Four Performances in Shatila and Another Expected in Beirut

“Bunk Bed”: A Play whose Heroes are Syrian Refugee Children in Lebanon

“Bunk Bed”: A Play whose Heroes are Syrian Refugee Children in Lebanon

Enab Baladi Enab Baladi
Shatila-Lebanon.jpg

Scenes from the play in Basma Wa Zaytouna center in Shatila, Lebanon - Thursday 10 November (Enab Baladi)

Special – Enab Baladi

The play by the Syrian writer and director Omar Baqbouq was written to be performed in his country Syria, but circumstances have led to it being performed in Lebanon with three refugee children as its stars. These children present a microcosm of the regime’s rule – one of them revolts against it and the others continue their lives normally, an example of the reality of the Syrian revolution.

Baqbouq chose the title “Bunk Bed” for his theatrical piece to convey the play’s general idea of highlighting those who have no place in the world, according to Baqbouq. In an interview with Enab Baladi, he said he had written the script at the start of 2012 when he was a student in theater school as an attempt to express his feelings and impressions after the start of the Arab Spring and before the beginning of the revolution in Syria.

The play has been performed four times in the Basma Wa Zaytouna organization center in Shatila where the last performance was on 10 November. Its events revolve around three children of different ages living in a narrow space that is not big enough for them. The children live in the shadow of their parent’s strict regime; although the parents never appear in the theatrical work, the regime’s effect on the children appears through their dialogues especially after the escape of the middle brother which the other two children hide from the parents fearing their reaction, continuing their lives without any change.

Mayyas group, a small theatrical group, presented theatrical performances in Damascus but were marginalized because of their political orientation, according to Baqbouq. One of Mayyas’ performances ‘Facebook Syrialism’ documented the history of the Syrian revolution through Facebook posts. The group performed it in the headquarters of the Building the State Movement in Damascus. The group’s fourth performance entitled ‘Richard The Third: The Second Version’ was performed in the year 2014 after the presidential elections and represented the end of the Damascus performances after criticisms of the opposition inside Syria, according to Baqbouq.

After Baqbouq arrived in Shatila and experienced the living conditions of Syrians in its camp, cramped inside narrow rooms, he tried to develop the play’s script and modify it to suit the camp’s environment. He then trained the children to perform the play for two months. They added their own details and touches to the script, according to Baqbouq. He pointed out that the children will be performing the theatrical work in Beirut at the end of November.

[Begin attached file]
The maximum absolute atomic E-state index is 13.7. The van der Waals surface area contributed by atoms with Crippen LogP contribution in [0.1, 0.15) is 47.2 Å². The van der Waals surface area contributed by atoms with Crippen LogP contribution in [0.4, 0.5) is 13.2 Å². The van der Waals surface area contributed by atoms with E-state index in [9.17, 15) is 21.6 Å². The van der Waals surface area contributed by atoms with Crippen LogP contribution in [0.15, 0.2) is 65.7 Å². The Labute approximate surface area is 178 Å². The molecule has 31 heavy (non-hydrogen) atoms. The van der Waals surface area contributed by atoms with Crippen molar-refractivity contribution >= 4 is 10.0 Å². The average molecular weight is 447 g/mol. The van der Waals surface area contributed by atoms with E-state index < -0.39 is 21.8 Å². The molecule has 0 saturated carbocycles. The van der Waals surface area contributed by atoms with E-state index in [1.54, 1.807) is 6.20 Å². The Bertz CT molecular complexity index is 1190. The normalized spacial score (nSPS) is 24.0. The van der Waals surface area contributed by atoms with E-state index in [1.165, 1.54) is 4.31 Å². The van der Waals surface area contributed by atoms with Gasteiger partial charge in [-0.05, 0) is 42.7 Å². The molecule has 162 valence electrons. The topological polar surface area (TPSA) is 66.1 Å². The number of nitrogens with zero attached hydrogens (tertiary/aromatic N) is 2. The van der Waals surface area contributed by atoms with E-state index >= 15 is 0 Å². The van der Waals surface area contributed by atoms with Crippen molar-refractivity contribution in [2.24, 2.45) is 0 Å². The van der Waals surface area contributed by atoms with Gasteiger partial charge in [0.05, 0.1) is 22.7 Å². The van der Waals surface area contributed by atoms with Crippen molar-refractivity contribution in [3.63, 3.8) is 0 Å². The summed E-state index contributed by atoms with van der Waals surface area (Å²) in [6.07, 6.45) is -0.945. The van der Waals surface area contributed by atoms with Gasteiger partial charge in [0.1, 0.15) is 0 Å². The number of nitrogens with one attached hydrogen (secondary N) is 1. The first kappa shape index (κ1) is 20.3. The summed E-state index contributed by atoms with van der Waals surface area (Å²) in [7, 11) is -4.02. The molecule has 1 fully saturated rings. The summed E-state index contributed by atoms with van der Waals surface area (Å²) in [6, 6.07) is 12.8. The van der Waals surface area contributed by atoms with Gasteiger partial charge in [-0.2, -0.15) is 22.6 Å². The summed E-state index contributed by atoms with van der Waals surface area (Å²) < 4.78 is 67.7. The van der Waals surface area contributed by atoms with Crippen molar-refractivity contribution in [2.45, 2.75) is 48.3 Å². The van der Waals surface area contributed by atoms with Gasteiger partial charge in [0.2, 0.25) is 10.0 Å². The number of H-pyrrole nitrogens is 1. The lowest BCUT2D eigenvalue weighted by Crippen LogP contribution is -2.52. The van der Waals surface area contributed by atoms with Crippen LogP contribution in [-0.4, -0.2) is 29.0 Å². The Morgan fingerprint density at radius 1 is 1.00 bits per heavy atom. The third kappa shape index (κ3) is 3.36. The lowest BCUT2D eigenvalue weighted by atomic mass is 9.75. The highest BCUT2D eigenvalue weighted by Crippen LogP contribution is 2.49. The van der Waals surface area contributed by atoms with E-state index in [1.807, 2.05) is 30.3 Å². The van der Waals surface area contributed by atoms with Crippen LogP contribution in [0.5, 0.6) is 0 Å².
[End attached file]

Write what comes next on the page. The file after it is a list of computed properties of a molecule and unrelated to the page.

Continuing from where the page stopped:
In the play, Moayyad Saleh Mohammad (11 years old) plays the middle brother and Hussein al-Hasan (13) and Hussein al-Hajji (10) play his brothers. Speaking to Enab Baladi, al-Hassan said he was very happy to be in the play, “I felt like I became an actor, just as I dreamed.”

Although the children’s life continues, the play is disrupted in the seventh minute when the middle brother runs away, his absence creating a vacuum in the theatrical space, as Baqbouq describes it. He likens the brother’s absence to “the abnormality we usually see in military barracks and prisons”, transforming the play into a discussion of what the brother has done and thoughts of rebelling with him.

The theatrical work, which lasts 22 minutes, uses three types of performance or theatrical form, as the director explains. The first is the realistic type embodied by the three children living a routine daily life. The second is embodied in the older and younger brother describing the details of their brother’s escape through testimonies. This method has become popular recently, with the person sitting in front of the audience and recounting their story to them directly.

The third type is the final monologue, which the run-away child recounts at the end of the play when he speaks in a poetic style for three minutes, far from reality. He speaks in disconnected sentences, “Place… I had a place and now I have no place… I do not want to go back and be weaker… I do not want to be limited by a place… I will keep walking and clearing the ground with my steps… I will go back, I will continue… Where is the place?… I wish I had been born in a different place.”

The director, who works as an assistant manager in the cultural center belonging to Basma Wa Zaytouna, an organization concerned with refugee issues in Lebanon and recently in Turkey, says that the monologue was written independently from the script. In it, he tries to restore the image of Syrian children who represent death, such as Aylan and Umran. He pointed out that the middle child’s speech “is a monologue of death and the nihilism of life”.

Omar Baqbouq was born in Damascus in 1987 and is one of the members of the Mayyas theater group, which was formed in Damascus in 2013. The playwright holds a degree in philosophy and theatrical studies. He said he left Syria in 2015 after the security situation deteriorated to work as an actor in Lebanon. “Bunk Bed” is the first performance sponsored by the group in Lebanon.

At the end of the theatrical performance, the fate of the middle brother remains unknown despite him reappearing to deliver the final monologue. The playwright leaves the audience guessing at the end, in a scene showing the awaited birth of the children’s new brother.

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